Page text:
Among the dunes the donkey tottered. The sun climbed higher. The wind blew hotter. Lobbo cupped a hand to his ear and suddenly cried ‘Stop!’

Pipers were piping. Drummers were drumming. A VIP was coming – but who?
Lobbo turned and hid the gold nugget under Donkey’s tail.

Coming towards them was a glorious procession of horses and camels, minstrels and knights, princes and princesses. And in the front row, atop a white stallion, sat a king. ‘I am the Ruler of Timbuktu!’ boomed the king. ‘GET OUT OF MY WAY!’

‘Of course,’ said Lobbo, standing still. ‘Wait a minute, and we will.’
‘WAIT?’ roared the king. ‘A KING WAITS NOT! You’re asking me to wait for WHAT?’
Lobbo shrugged. ‘Donkey doesn’t know who’s who. He doesn’t care a fig for you. Right now he’s concentrating hard on pushing out a poo.’
‘A POO?’ cried the king. ‘You want ME to WAIT for your DONKEY to POO?’
‘Yes please,’ said Lobbo.

donkey_poos_gold2

The donkey strained. The donkey shivered.
The donkey brayed and his hind legs quivered.
The donkey flailed, and – lo and behold –
From under its tail fell a nugget of gold!

The king stared. The princes and princesses stared. The knights and minstrels and horses and camels all stared.

‘Boy,’ said the king. ‘Have you ever been told, your donkey’s droppings look just like—’
‘Gold?’ said Lobbo. ‘It’s strange but true. He always poops gold instead of poo.’

The kingly eyes grew big and round. He did a backflip to the ground. He lifted up the golden poop and gave a most unregal whoop.
‘It’s REAL!’ he cried. ‘The boy spoke true. This beast poops GOLD instead of POO!’

Lobbo bowed. ‘Your Highness, it was nice to meet you here. You can keep the golden dropping as a little souvenir.’
The kingly eyes rolled roundabout. His jaw went slack. His tongue lolled out. ‘Don’t beat about the bush,’ he cried. ‘I want to buy that donkey NOW.’
‘No,’ said Lobbo.
‘I’ll give you this treasure chest,’ said the king.
‘It’s not enough,’ said Lobbo.
The king, he broke his pipes and drums and kicked his fiddlers three. He ranted. He raved. He misbehaved. He punched a baobab tree.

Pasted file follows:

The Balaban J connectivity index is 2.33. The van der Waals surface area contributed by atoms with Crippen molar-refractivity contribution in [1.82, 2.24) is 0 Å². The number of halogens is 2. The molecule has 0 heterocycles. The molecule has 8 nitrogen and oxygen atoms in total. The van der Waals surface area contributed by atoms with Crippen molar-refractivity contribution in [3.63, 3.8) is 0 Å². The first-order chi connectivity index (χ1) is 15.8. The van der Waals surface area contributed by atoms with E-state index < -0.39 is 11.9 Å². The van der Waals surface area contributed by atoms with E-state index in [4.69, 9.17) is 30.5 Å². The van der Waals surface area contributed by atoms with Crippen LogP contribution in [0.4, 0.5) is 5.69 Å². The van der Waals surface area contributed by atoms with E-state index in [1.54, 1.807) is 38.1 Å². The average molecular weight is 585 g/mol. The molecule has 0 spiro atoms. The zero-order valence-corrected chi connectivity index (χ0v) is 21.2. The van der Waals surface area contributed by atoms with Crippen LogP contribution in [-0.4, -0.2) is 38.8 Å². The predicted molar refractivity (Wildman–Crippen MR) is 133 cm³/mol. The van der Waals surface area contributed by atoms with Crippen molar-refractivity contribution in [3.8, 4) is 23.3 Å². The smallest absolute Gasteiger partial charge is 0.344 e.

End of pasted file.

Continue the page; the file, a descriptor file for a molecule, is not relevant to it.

‘I WANT THAT DONKEY!’ shrieked the king. ‘I swear I’ll give you ANYTHING!’
‘Thank you,’ said Lobbo. ‘I’ll take everything.’

Three days later Lobbo got home. ‘Granny, I’m home!’ he cried.

‘I’ve brought you scrolls from Timbuktu and salt from Taudenni,
I’ve brought you peacocks, pygmy goats and pomegranate trees,
A hundredweight of sticky dates, a tin of desert snuff,
And caravans of camels that can carry all your stuff.
I’ve brought a mob of minstrels and a regiment of knights,
Some ostriches and tortoises and hippopotami,
I’ve brought a turquoise bracelet and a jewel-encrusted crown,
And we’ll get the palace later, once the king has knocked it down.’

Granny frowned. ‘Where’s donkey?’
‘I sold him,’ Lobbo said.

Granny stripped a millet stalk and chased him round the huts. ‘You sold my donkey!’ Granny shrieked. ‘You imp! You scamp! You klutz! I don’t want minstrels, ostriches or shiny bric-a-brac. I love my faithful donkey – so you’re lucky he came back!’

‘He came BACK?’ cried Lobbo.
Donkey stepped out from behind a tree and kicked Lobbo up the bum.
‘OWW!’ yelled Lobbo.

‘Donkey’s wonderful,’ smiled Gran. ‘It seems he ran away. He crossed the desert back to Gao, and got here yesterday. Now listen up, young Lobbo. Don’t bother to unpack. This fortune here’s not ours, my dear, so kindly send it back.’

Lobbo sighed and told the knights, ‘Go back to Timbuktu,
And tell the king I’m sorry but our deal has fallen through.
Give him back his goats and scrolls and all this other stuff…
I have a granny and a home, which means I’m rich enough.’